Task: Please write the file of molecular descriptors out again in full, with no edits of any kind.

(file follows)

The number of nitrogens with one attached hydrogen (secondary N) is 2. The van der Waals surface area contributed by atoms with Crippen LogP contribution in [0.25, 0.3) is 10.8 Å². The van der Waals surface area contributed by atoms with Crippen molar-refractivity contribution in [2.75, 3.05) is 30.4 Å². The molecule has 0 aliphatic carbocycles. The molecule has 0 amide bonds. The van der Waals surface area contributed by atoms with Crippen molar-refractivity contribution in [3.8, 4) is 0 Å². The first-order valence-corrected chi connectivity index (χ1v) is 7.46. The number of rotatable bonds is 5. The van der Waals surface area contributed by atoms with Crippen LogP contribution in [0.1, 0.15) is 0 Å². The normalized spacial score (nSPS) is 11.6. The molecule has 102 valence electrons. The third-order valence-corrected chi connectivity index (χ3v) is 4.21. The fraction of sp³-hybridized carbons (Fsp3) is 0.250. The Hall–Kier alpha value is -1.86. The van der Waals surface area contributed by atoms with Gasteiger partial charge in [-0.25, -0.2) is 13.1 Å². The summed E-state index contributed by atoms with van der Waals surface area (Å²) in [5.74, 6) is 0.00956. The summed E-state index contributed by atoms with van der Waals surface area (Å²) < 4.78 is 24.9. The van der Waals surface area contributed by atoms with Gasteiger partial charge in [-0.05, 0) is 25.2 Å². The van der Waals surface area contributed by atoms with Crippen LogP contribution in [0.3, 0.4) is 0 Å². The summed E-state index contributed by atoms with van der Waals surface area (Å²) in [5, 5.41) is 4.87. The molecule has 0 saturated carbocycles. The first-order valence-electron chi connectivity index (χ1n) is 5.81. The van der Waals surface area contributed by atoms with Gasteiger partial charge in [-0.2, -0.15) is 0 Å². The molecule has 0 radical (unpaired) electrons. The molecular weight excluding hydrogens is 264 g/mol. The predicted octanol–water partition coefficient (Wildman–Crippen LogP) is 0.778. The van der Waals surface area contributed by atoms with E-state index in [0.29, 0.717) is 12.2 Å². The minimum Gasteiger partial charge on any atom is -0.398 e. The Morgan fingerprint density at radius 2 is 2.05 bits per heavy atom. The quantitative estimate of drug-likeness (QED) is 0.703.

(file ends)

The number of nitrogens with one attached hydrogen (secondary N) is 2. The van der Waals surface area contributed by atoms with Crippen LogP contribution in [0.25, 0.3) is 10.8 Å². The van der Waals surface area contributed by atoms with Crippen molar-refractivity contribution in [2.75, 3.05) is 30.4 Å². The molecule has 0 aliphatic carbocycles. The molecule has 0 amide bonds. The van der Waals surface area contributed by atoms with Crippen molar-refractivity contribution in [3.8, 4) is 0 Å². The first-order valence-corrected chi connectivity index (χ1v) is 7.46. The number of rotatable bonds is 5. The van der Waals surface area contributed by atoms with Crippen LogP contribution in [0.1, 0.15) is 0 Å². The normalized spacial score (nSPS) is 11.6. The molecule has 102 valence electrons. The third-order valence-corrected chi connectivity index (χ3v) is 4.21. The fraction of sp³-hybridized carbons (Fsp3) is 0.250. The Hall–Kier alpha value is -1.86. The van der Waals surface area contributed by atoms with Gasteiger partial charge in [-0.25, -0.2) is 13.1 Å². The summed E-state index contributed by atoms with van der Waals surface area (Å²) in [5.74, 6) is 0.00956. The summed E-state index contributed by atoms with van der Waals surface area (Å²) < 4.78 is 24.9. The van der Waals surface area contributed by atoms with Gasteiger partial charge in [-0.05, 0) is 25.2 Å². The van der Waals surface area contributed by atoms with Crippen LogP contribution in [0.3, 0.4) is 0 Å². The summed E-state index contributed by atoms with van der Waals surface area (Å²) in [5, 5.41) is 4.87. The molecule has 0 saturated carbocycles. The first-order valence-electron chi connectivity index (χ1n) is 5.81. The van der Waals surface area contributed by atoms with Gasteiger partial charge in [-0.2, -0.15) is 0 Å². The molecule has 0 radical (unpaired) electrons. The molecular weight excluding hydrogens is 264 g/mol. The predicted octanol–water partition coefficient (Wildman–Crippen LogP) is 0.778. The van der Waals surface area contributed by atoms with E-state index in [0.29, 0.717) is 12.2 Å². The minimum Gasteiger partial charge on any atom is -0.398 e. The Morgan fingerprint density at radius 2 is 2.05 bits per heavy atom. The quantitative estimate of drug-likeness (QED) is 0.703.